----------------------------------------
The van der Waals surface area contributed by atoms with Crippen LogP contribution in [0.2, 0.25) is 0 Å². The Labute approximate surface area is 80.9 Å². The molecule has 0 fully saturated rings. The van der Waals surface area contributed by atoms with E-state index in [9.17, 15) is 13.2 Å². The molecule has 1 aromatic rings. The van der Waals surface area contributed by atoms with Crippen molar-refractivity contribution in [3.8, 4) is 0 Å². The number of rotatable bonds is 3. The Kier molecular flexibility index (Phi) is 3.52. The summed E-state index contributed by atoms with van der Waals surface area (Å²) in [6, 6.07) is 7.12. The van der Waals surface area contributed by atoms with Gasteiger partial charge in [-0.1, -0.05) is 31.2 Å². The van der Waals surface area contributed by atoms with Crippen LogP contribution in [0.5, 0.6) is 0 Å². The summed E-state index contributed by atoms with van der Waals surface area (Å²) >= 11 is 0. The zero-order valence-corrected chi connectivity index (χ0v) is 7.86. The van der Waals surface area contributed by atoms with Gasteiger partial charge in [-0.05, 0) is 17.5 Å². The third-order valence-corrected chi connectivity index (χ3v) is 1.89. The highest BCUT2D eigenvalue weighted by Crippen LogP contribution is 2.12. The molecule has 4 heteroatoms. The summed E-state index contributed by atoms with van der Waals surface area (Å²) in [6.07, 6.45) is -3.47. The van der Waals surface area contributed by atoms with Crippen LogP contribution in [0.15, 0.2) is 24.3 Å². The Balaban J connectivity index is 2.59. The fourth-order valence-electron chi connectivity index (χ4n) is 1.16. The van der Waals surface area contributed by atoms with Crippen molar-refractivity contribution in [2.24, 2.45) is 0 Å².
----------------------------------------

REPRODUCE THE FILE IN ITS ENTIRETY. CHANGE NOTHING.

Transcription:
The van der Waals surface area contributed by atoms with Crippen LogP contribution in [0.2, 0.25) is 0 Å². The Labute approximate surface area is 80.9 Å². The molecule has 0 fully saturated rings. The van der Waals surface area contributed by atoms with E-state index in [9.17, 15) is 13.2 Å². The molecule has 1 aromatic rings. The van der Waals surface area contributed by atoms with Crippen molar-refractivity contribution in [3.8, 4) is 0 Å². The number of rotatable bonds is 3. The Kier molecular flexibility index (Phi) is 3.52. The summed E-state index contributed by atoms with van der Waals surface area (Å²) in [6, 6.07) is 7.12. The van der Waals surface area contributed by atoms with Gasteiger partial charge in [-0.1, -0.05) is 31.2 Å². The van der Waals surface area contributed by atoms with Crippen LogP contribution in [0.5, 0.6) is 0 Å². The summed E-state index contributed by atoms with van der Waals surface area (Å²) >= 11 is 0. The zero-order valence-corrected chi connectivity index (χ0v) is 7.86. The van der Waals surface area contributed by atoms with Gasteiger partial charge in [-0.05, 0) is 17.5 Å². The third-order valence-corrected chi connectivity index (χ3v) is 1.89. The highest BCUT2D eigenvalue weighted by Crippen LogP contribution is 2.12. The molecule has 4 heteroatoms. The summed E-state index contributed by atoms with van der Waals surface area (Å²) in [6.07, 6.45) is -3.47. The van der Waals surface area contributed by atoms with Crippen LogP contribution in [0.15, 0.2) is 24.3 Å². The Balaban J connectivity index is 2.59. The fourth-order valence-electron chi connectivity index (χ4n) is 1.16. The van der Waals surface area contributed by atoms with Crippen molar-refractivity contribution in [2.24, 2.45) is 0 Å².